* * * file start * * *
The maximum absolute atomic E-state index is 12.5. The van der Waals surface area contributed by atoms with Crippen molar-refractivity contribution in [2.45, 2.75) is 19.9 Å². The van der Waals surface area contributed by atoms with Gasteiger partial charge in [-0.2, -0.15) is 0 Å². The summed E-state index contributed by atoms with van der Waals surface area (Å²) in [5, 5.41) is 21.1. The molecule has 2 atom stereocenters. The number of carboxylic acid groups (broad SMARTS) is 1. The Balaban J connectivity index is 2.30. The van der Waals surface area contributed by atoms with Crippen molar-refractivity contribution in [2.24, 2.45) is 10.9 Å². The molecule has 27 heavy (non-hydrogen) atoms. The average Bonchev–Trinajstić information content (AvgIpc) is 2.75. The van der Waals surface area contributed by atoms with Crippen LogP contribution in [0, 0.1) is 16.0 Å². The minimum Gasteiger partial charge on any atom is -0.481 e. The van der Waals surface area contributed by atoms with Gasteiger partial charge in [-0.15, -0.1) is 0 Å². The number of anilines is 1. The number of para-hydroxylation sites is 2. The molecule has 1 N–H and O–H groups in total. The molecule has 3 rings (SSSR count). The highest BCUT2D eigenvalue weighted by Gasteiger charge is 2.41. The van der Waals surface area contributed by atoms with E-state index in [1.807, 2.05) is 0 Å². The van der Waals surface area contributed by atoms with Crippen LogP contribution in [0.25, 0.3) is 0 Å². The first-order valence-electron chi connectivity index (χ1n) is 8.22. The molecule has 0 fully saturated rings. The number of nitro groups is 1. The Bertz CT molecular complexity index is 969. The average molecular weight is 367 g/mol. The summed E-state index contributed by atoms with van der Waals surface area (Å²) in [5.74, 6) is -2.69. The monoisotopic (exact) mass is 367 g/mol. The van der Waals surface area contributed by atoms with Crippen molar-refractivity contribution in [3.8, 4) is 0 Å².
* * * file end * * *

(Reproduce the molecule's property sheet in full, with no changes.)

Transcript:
The maximum absolute atomic E-state index is 12.5. The van der Waals surface area contributed by atoms with Crippen molar-refractivity contribution in [2.45, 2.75) is 19.9 Å². The van der Waals surface area contributed by atoms with Gasteiger partial charge in [-0.2, -0.15) is 0 Å². The summed E-state index contributed by atoms with van der Waals surface area (Å²) in [5, 5.41) is 21.1. The molecule has 2 atom stereocenters. The number of carboxylic acid groups (broad SMARTS) is 1. The Balaban J connectivity index is 2.30. The van der Waals surface area contributed by atoms with Crippen molar-refractivity contribution in [2.24, 2.45) is 10.9 Å². The molecule has 27 heavy (non-hydrogen) atoms. The average Bonchev–Trinajstić information content (AvgIpc) is 2.75. The van der Waals surface area contributed by atoms with Crippen LogP contribution in [0, 0.1) is 16.0 Å². The minimum Gasteiger partial charge on any atom is -0.481 e. The van der Waals surface area contributed by atoms with Gasteiger partial charge in [-0.15, -0.1) is 0 Å². The number of anilines is 1. The number of para-hydroxylation sites is 2. The molecule has 1 N–H and O–H groups in total. The molecule has 3 rings (SSSR count). The highest BCUT2D eigenvalue weighted by Gasteiger charge is 2.41. The van der Waals surface area contributed by atoms with E-state index in [1.807, 2.05) is 0 Å². The van der Waals surface area contributed by atoms with Crippen LogP contribution in [0.25, 0.3) is 0 Å². The first-order valence-electron chi connectivity index (χ1n) is 8.22. The molecule has 0 fully saturated rings. The number of nitro groups is 1. The Bertz CT molecular complexity index is 969. The average molecular weight is 367 g/mol. The summed E-state index contributed by atoms with van der Waals surface area (Å²) in [5.74, 6) is -2.69. The monoisotopic (exact) mass is 367 g/mol. The van der Waals surface area contributed by atoms with Crippen molar-refractivity contribution in [3.8, 4) is 0 Å².